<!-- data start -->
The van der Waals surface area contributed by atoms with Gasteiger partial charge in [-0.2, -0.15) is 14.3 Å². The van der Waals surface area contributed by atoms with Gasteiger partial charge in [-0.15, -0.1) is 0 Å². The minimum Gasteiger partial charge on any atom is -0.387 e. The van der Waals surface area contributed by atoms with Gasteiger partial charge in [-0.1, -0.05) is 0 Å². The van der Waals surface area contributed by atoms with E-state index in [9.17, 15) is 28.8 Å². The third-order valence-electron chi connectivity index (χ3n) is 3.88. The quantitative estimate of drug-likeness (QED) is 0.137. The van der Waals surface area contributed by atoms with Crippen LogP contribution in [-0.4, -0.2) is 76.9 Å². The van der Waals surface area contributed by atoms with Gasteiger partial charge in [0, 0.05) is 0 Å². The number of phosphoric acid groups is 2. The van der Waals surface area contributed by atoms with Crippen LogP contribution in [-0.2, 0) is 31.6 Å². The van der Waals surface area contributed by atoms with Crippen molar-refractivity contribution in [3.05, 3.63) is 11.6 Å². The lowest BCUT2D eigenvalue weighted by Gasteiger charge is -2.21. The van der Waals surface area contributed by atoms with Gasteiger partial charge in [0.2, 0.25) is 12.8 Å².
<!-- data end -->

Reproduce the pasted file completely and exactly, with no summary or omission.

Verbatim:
The van der Waals surface area contributed by atoms with Gasteiger partial charge in [-0.2, -0.15) is 14.3 Å². The van der Waals surface area contributed by atoms with Gasteiger partial charge in [-0.15, -0.1) is 0 Å². The minimum Gasteiger partial charge on any atom is -0.387 e. The van der Waals surface area contributed by atoms with Gasteiger partial charge in [-0.1, -0.05) is 0 Å². The van der Waals surface area contributed by atoms with E-state index in [9.17, 15) is 28.8 Å². The third-order valence-electron chi connectivity index (χ3n) is 3.88. The quantitative estimate of drug-likeness (QED) is 0.137. The van der Waals surface area contributed by atoms with Crippen LogP contribution in [-0.4, -0.2) is 76.9 Å². The van der Waals surface area contributed by atoms with Gasteiger partial charge in [0, 0.05) is 0 Å². The number of phosphoric acid groups is 2. The van der Waals surface area contributed by atoms with Crippen LogP contribution in [-0.2, 0) is 31.6 Å². The van der Waals surface area contributed by atoms with Crippen molar-refractivity contribution in [3.05, 3.63) is 11.6 Å². The lowest BCUT2D eigenvalue weighted by Gasteiger charge is -2.21. The van der Waals surface area contributed by atoms with Gasteiger partial charge in [0.2, 0.25) is 12.8 Å².